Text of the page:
Back in May, I guest blogged for the Curvy Sewing Collective on drafting a bodice sloper for big boobies. In that blog, I experimented with four different sloper drafting methods, and ended up with a well-fitting sloper at the end! Maybe you followed along and have your own bodice sloper now, too! Well, what do we do with these slopers?! Let them collect dust?! I THINK NOT. In this new Sew Busty Sloper Series, I’ll talk you through different ways to use your sloper – from pattern alterations to drafting. See the whole series here.
Today, we’re going to talk about using your sloper to modify bust darts on any bodice pattern!
Now, I want to start with a note: I am not an expert seamstress, fitter, pattern maker, etc. What I am is a home sewer who has spent a lot of time reading and experimenting. And from those experiments, I’ve determined that some of this is more of an art than a science.
With that stated, let’s get started!
For today’s experiment in getting well-fitting darts without a muslin, I’m going to be using Designer Stitch’s Eden Jumpsuit. This is an older Designer Stitch pattern, dating back to 2018, but goodness, it’s on trend for today, don’t ya think?
So, to get started, I cut the pattern according to my measurements, which, for this pattern, was a size 3DD. In Designer Stitch, I usually wear a 3DD graded to a 4 at the waist, then back to a 3 at the hip, but since this pattern has an elasticated waist, there’s lots of ease there. So I just cut a straight 3DD, no grading.
The first thing I needed to do was adapt my sloper to have darts that match the Eden. My sloper – the version I posted on the CSC blog – has a side bust dart, a shoulder seam bust dart, and a waist dart. But the Eden only has a single bust dart. So I first made a sloper version with a single bust dart by rotating my darts into a single dart.
I’m not going to go over dart rotation in this post, but suffice to say it’s SUPER EASY. There are a few ways to move darts, and I prefer the pivot method, shown in the second part of this video:
Now, you might be thinking, “But Lindsie, some of the shaping that would normally rely on darts is surely happening through the elasticated waist, right? How do you account for that?”
Well, remember when I said this was an art, not wholly a science? Let’s just keep going and see where things lead.
The next thing I’m going to do is place my newly-created single-dart sloper over my front bodice pattern. In this image, I’ve marked the correct bust point and the dart legs in pink.
You’ll notice that all the lines of my sloper are just slightly inward of the outer edges of my pattern. This is because my sloper has no seam allowances, while the Eden has 1/2″ seam allowances. So I placed my sloper edge roughly 1/2″ inward from the edge of the pattern.
You will also notice that The center front of the pattern piece is angled differently than the center front of the sloper. This is because the pattern has an elasticated waist, while my sloper is designed to form-fit my body.
Okay, so what can we learn from this?
Well, the biggest thing I noticed is that my bust point, marked here with a pink X, is about 1/8″ lower and 1/2″ inward from the bust point of the Eden pattern. You can see this a bit more clearly on the following picture, where I’ve marked the Eden’s bust point in blue:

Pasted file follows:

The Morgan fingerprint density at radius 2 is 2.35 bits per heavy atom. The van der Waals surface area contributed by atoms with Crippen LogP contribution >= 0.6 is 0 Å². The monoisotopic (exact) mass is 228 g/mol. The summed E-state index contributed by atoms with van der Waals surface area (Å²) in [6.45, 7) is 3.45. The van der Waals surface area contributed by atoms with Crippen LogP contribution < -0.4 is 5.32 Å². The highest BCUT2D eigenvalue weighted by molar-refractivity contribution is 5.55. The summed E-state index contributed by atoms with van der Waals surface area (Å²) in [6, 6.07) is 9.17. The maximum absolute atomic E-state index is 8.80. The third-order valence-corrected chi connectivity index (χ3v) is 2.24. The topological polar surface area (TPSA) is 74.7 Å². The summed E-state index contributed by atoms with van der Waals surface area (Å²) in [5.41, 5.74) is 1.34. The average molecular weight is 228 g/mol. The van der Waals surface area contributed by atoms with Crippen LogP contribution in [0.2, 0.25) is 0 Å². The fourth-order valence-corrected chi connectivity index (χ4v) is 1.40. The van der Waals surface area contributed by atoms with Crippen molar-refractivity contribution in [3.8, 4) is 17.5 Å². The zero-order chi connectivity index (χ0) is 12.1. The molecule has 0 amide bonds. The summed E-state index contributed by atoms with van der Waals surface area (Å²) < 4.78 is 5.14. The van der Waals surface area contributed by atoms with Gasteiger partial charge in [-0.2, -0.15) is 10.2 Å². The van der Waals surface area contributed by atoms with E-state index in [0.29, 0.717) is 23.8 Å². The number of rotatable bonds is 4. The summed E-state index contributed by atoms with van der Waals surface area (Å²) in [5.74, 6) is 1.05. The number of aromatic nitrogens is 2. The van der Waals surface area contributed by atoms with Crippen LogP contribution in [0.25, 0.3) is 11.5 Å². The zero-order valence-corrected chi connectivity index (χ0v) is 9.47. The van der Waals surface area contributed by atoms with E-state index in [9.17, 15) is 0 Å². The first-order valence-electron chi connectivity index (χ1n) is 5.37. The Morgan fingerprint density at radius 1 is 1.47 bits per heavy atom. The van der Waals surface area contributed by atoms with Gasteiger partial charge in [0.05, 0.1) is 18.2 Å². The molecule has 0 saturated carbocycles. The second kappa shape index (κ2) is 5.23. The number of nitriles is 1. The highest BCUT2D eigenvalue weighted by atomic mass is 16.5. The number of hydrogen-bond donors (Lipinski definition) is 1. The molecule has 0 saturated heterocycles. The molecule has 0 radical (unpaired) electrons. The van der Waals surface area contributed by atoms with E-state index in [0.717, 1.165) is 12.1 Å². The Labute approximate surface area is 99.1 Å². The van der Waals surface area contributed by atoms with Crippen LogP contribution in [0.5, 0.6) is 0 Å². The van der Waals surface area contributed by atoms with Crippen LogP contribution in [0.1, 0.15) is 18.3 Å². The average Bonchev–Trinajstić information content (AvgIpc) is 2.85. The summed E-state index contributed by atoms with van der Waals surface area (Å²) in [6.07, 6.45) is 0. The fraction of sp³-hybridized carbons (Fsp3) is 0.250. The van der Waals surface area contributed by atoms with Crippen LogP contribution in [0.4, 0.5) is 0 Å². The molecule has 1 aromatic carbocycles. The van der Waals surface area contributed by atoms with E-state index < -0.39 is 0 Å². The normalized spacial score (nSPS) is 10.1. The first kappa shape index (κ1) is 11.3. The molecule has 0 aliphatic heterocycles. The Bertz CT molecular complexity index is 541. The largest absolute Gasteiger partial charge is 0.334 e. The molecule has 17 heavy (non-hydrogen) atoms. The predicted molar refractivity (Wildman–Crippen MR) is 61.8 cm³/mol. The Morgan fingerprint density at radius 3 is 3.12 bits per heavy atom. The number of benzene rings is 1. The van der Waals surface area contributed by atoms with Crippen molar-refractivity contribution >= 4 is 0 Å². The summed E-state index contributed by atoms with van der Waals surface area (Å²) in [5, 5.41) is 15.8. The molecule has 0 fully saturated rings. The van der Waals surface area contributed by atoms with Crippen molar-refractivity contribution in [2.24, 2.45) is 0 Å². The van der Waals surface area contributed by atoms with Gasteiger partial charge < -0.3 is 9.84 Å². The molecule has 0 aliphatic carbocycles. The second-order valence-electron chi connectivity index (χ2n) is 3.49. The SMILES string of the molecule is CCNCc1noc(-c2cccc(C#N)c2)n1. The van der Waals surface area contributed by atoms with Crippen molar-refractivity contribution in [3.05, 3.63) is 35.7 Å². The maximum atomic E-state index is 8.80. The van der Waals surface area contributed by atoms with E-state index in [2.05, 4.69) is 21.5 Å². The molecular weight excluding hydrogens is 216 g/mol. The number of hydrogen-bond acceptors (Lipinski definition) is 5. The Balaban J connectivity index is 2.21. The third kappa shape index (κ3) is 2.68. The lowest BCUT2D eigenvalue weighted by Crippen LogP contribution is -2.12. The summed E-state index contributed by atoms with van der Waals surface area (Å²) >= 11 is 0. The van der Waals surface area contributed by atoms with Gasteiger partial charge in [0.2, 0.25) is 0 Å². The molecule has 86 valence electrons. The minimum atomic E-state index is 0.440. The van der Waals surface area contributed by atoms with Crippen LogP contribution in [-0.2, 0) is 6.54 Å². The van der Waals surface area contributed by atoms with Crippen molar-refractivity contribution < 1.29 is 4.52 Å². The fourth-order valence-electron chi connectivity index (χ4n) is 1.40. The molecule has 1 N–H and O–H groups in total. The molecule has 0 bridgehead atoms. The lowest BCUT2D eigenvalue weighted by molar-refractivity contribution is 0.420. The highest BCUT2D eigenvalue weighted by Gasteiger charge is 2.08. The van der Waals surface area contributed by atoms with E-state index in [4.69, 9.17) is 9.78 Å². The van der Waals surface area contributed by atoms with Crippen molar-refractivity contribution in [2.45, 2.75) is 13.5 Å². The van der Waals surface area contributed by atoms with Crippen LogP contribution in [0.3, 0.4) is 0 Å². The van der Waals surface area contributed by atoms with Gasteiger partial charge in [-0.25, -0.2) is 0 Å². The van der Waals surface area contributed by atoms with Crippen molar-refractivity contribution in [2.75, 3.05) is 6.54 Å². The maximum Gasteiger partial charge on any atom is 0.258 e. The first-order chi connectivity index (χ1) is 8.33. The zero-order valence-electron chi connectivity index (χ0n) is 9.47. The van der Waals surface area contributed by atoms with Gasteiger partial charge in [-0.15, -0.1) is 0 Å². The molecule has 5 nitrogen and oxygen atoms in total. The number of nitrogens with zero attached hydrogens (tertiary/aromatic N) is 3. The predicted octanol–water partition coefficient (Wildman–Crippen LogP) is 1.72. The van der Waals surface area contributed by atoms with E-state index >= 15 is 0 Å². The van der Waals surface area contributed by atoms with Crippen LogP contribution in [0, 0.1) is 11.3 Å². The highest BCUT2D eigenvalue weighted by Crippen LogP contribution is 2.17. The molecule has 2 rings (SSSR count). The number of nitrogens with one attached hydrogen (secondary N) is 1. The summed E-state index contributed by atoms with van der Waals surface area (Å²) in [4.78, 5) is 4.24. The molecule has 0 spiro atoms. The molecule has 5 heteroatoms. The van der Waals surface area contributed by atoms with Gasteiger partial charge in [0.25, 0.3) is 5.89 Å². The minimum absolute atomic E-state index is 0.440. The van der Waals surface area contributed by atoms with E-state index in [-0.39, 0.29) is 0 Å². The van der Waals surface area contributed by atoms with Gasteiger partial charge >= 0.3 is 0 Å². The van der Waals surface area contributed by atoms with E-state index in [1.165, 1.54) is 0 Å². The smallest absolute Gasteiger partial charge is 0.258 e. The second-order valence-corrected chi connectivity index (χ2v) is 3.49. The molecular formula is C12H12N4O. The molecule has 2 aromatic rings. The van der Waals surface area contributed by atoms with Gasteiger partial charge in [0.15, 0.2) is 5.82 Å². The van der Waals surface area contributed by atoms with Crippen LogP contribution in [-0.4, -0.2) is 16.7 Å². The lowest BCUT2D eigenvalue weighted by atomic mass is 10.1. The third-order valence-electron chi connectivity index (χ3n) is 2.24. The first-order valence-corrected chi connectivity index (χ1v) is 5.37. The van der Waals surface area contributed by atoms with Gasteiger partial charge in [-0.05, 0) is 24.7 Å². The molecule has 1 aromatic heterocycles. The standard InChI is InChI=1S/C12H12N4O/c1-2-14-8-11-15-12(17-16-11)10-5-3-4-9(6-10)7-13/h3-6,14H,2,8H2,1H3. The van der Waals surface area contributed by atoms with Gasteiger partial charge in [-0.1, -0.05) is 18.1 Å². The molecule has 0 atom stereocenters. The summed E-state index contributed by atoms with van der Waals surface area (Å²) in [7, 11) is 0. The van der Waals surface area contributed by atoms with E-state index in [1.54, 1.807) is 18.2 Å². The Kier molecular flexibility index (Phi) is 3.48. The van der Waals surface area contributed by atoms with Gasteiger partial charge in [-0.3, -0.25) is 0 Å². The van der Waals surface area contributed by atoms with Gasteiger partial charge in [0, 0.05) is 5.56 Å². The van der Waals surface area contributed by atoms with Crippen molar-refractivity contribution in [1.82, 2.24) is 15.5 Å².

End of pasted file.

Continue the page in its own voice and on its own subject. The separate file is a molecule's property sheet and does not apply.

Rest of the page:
Another thing that you might notice is that the angle of the bust darts is different on the Eden than on my sloper. Here, I’ve traced the Eden bust darts in blue:
What you may or may not be able to see in this picture, though, is that the bust darts – while ending at a slightly different apex and having a different angle – are actually about the same width.
In fact, moving my sloper to have its apex match the Eden’s apex and rotating to have the dart legs match, I could see that the darts were actually just about correct in size.
So, my biggest issue was the apex being ever so slightly off. (And frankly, this isn’t much of an issue, and this whole process really showed me why Designer Stitch patterns are some of my favorites … their block appears to match my bust very well).
To fix this, I drilled through the apex and marked the Eden pattern underneath. Below, you can see my new apex drawn as a purple X:
Now, this is the tiniest apex change. But, for a near-perfect fit, I still wanted to make it!
The most correct way to move the apex down is to cut out the dart and move the whole damn thing down. You can see a tutorial on this from the Curvy Sewing Collective here. Only then would we lengthen the dart to account for my closer-to-center apex.
But, I’m lazy, this was literally a 1/8″ lowering, and – looking at my sloper bust dart angle – I knew that I like my darts to be at a slightly more downward angle. So instead, I marked my dart’s disappearing point 1-1/4″ from my apex, and redrew the damn dart.
Here, you can see me trying it on before adding the elastic or zipper. This photo also happens to be helpful because it shows how the bust fit before I wore the thing and introduced mega wrinkles. (Ohhh cotton poplin, how I love you, but how you also get SO WRINKLY.)
That’s literally it, folks. That’s the dart I used. I did try the bodice on after sewing the darts, and ended up lengthening the darts by about 1/4″ and curving the ends – something I often do with darts, and something that didn’t surprise me, as I prefer my darts to end about 1″ from my apex, while Ann from Designer Stitch ends her darts 1-1/4″ from the apex.
I am absolutely chuffed by the near-perfect fit on this jumpsuit!
How have you used your sloper to achieve better-fitting busts on your makes? Tell me in a comment below or post about it in the Sew Busty Facebook group or subreddit.
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